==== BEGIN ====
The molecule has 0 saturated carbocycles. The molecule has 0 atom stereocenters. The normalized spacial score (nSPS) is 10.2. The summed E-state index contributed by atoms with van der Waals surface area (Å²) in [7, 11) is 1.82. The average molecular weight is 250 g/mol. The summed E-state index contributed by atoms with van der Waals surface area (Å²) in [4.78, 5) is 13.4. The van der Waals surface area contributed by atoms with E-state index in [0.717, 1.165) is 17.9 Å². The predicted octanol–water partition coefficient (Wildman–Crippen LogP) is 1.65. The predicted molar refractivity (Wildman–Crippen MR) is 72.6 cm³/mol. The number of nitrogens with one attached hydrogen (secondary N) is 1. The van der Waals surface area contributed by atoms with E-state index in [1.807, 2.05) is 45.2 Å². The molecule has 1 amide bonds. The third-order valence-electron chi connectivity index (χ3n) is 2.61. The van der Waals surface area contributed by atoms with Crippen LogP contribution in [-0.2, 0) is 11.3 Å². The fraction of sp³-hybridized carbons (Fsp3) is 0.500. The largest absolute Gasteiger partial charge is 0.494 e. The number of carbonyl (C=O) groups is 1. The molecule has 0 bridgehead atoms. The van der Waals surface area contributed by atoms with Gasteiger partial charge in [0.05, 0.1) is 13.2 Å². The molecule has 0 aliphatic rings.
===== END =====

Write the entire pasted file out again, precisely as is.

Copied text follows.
The molecule has 0 saturated carbocycles. The molecule has 0 atom stereocenters. The normalized spacial score (nSPS) is 10.2. The summed E-state index contributed by atoms with van der Waals surface area (Å²) in [7, 11) is 1.82. The average molecular weight is 250 g/mol. The summed E-state index contributed by atoms with van der Waals surface area (Å²) in [4.78, 5) is 13.4. The van der Waals surface area contributed by atoms with E-state index in [0.717, 1.165) is 17.9 Å². The predicted octanol–water partition coefficient (Wildman–Crippen LogP) is 1.65. The predicted molar refractivity (Wildman–Crippen MR) is 72.6 cm³/mol. The number of nitrogens with one attached hydrogen (secondary N) is 1. The van der Waals surface area contributed by atoms with E-state index in [1.807, 2.05) is 45.2 Å². The molecule has 1 amide bonds. The third-order valence-electron chi connectivity index (χ3n) is 2.61. The van der Waals surface area contributed by atoms with Crippen LogP contribution in [-0.2, 0) is 11.3 Å². The fraction of sp³-hybridized carbons (Fsp3) is 0.500. The largest absolute Gasteiger partial charge is 0.494 e. The number of carbonyl (C=O) groups is 1. The molecule has 0 bridgehead atoms. The van der Waals surface area contributed by atoms with Gasteiger partial charge in [0.05, 0.1) is 13.2 Å². The molecule has 0 aliphatic rings.